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1Exposition Authority, the governing authority over McCormick
2Place; under his leadership, State and Chicago-area
3infrastructure issues had a common point of intersection; and
4    WHEREAS, In 1993, Governor Jim Edgar asked Jim Reilly to
5return to the gubernatorial chief of staff office; and
6    WHEREAS, In his second term as chief of staff, Jim Reilly
7helped lead negotiations and put together the first Hospital
8Assessment Program to close the growing gap in Medicaid
9funding between State general revenues and medical care costs;
11    WHEREAS, After working in 1994 through Governor Edgar's
12successful re-election that year, Jim Reilly returned to the
13Metropolitan Pier and Exposition Authority (MPEA); from
141995-1999, the MPEA oversaw construction and completion of the
15McCormick Place South Building and the renovation of Chicago's
16Navy Pier; and
17    WHEREAS, In 1999, Jim Reilly joined the private sector,
18becoming the CEO of the Chicago Convention and Tourism Bureau,
19continuing until 2004 in his role as a coordinator of what has
20become one of northeastern Illinois's largest industries; and
21    WHEREAS, Cutting back from full-time service, Jim Reilly



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1became the non-executive chairperson of the Regional
2Transportation Authority (RTA) in 2005, continuing his record
3of prioritizing infrastructure and bringing people from all
4regions and political parties together; he helped lead the
5financial and governmental restructuring of the RTA and served
6in this role for five years until 2010; and
7    WHEREAS, When the Metropolitan Pier and Exposition
8Authority ran into a new funding crisis similar to that of
91985, Jim Reilly was there; returning to the MPEA as CEO once
10again in 2012 and serving until 2015; and
11    WHEREAS, Continuing his lifelong interest in
12infrastructure, Jim Reilly also chaired the Capital
13Development Board, the senior panel overseeing State-financed
14non-transportation capital projects; and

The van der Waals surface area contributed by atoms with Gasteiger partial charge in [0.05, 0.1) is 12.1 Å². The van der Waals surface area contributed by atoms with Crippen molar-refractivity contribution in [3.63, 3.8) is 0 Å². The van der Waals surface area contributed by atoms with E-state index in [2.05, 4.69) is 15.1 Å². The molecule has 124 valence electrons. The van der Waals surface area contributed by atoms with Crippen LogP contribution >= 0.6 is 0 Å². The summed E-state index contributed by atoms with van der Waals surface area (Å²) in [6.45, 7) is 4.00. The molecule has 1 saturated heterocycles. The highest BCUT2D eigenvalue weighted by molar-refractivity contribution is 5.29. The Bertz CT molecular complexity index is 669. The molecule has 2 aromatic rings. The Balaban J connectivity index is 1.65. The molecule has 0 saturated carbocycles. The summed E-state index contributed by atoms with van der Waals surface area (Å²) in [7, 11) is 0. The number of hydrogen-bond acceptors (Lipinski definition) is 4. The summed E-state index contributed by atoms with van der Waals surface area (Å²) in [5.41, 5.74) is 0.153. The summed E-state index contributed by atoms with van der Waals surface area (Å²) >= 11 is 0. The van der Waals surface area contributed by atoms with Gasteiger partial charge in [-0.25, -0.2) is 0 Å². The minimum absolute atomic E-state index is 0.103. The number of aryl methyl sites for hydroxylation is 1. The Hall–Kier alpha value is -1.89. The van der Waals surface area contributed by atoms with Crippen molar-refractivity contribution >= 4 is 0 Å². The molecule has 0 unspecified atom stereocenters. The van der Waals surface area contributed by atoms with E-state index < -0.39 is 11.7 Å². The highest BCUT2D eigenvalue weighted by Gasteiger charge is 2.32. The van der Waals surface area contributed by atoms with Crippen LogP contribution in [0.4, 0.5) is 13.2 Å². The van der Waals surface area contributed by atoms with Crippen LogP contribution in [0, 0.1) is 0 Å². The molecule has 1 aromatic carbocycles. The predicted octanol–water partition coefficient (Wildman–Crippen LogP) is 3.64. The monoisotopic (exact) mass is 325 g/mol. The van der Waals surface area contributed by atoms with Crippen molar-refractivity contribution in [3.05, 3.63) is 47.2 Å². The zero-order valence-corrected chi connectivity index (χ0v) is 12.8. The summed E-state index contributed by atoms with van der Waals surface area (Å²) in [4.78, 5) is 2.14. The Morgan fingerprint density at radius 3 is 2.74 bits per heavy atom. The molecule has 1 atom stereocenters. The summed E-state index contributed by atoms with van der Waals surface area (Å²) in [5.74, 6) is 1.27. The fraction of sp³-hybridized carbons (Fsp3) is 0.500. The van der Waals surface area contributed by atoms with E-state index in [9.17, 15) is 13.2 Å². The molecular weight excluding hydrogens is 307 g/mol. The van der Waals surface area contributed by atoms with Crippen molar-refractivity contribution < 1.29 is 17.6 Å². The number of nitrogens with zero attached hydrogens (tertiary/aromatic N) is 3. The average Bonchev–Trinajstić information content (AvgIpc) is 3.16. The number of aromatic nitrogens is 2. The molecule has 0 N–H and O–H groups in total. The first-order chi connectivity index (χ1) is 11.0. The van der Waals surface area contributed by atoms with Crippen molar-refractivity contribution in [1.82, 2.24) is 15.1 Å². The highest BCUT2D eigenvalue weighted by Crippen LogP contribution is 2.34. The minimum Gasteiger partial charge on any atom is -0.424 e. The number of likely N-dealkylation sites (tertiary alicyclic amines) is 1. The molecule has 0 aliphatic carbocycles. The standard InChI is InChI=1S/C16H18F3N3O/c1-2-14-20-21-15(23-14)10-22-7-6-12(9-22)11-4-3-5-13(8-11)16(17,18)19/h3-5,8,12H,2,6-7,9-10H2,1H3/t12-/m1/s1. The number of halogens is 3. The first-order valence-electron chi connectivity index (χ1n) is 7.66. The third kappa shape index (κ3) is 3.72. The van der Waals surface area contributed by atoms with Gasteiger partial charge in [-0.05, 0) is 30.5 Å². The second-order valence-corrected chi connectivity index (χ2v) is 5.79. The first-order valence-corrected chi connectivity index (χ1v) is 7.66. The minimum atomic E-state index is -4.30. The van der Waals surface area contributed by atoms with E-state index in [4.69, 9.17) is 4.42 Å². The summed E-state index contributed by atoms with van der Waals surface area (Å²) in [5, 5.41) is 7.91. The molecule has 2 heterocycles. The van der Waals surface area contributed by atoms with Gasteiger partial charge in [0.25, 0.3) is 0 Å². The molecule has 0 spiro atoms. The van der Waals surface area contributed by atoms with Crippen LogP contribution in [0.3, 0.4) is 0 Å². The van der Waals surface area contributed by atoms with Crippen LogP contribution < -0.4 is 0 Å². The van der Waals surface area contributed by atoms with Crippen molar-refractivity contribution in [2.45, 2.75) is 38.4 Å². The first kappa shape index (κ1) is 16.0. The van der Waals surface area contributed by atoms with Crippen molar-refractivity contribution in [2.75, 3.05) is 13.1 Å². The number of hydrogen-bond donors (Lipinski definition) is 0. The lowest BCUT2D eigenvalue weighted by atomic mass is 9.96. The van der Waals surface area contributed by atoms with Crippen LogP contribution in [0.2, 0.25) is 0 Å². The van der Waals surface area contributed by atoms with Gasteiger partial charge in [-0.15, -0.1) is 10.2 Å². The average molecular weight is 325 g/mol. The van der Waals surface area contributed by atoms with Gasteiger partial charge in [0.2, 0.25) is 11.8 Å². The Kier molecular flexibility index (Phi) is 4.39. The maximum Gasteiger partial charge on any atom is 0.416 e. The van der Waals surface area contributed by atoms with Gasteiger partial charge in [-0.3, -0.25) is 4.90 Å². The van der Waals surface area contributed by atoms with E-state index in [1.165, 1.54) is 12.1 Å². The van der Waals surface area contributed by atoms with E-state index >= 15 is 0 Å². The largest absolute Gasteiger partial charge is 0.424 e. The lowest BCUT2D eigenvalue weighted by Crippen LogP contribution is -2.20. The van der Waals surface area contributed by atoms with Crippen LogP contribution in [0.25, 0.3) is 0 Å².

15    WHEREAS, Although his final decades were spent in Chicago,
16Jim Reilly remained a downstater in his heart; to his last day,
17he maintained his lifelong loyalty to the St. Louis Cardinals;
19    WHEREAS, A tower of strength to Jim Reilly in his final
20decades, as he worked to bring people together, was his wife
21Veronica Lynch, who has her own ties and history with the
22highest levels of Illinois politics; and



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1    WHEREAS, On the opposite side of Lake Michigan from
2McCormick Place and Navy Pier, Jim Reilly and Veronica Lynch
3owned the Sandpiper Inn in Union Pier, Michigan, which they
4operated as a bed and breakfast inn for guests during their
5ownership; and
6    WHEREAS, During their ownership, guests could go to the
7Sandpiper Inn and, on weekends, eat downstate Illinois-style
8pancake breakfasts cooked personally by the former two-time
9gubernatorial chief of staff; therefore, be it
12we mourn the death of Jim Reilly, a major figure in the history
13of Chicago and in the history of the entire State of Illinois;
14and be it further
15    RESOLVED, That we recognize the heritage that Jim Reilly
16and other men and women like him leave behind them as forgers
17of consensus and agreement on challenging issues of public
18policy; instead of tearing things apart, he put things
19together like sections of track in the model train sets that he
20loved; and be it further
21    RESOLVED, That a suitable copy of this resolution be



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1presented to Jim Reilly's wife, Veronica Lynch, as a token of
2our esteem and gratitude for the life of Jim Reilly of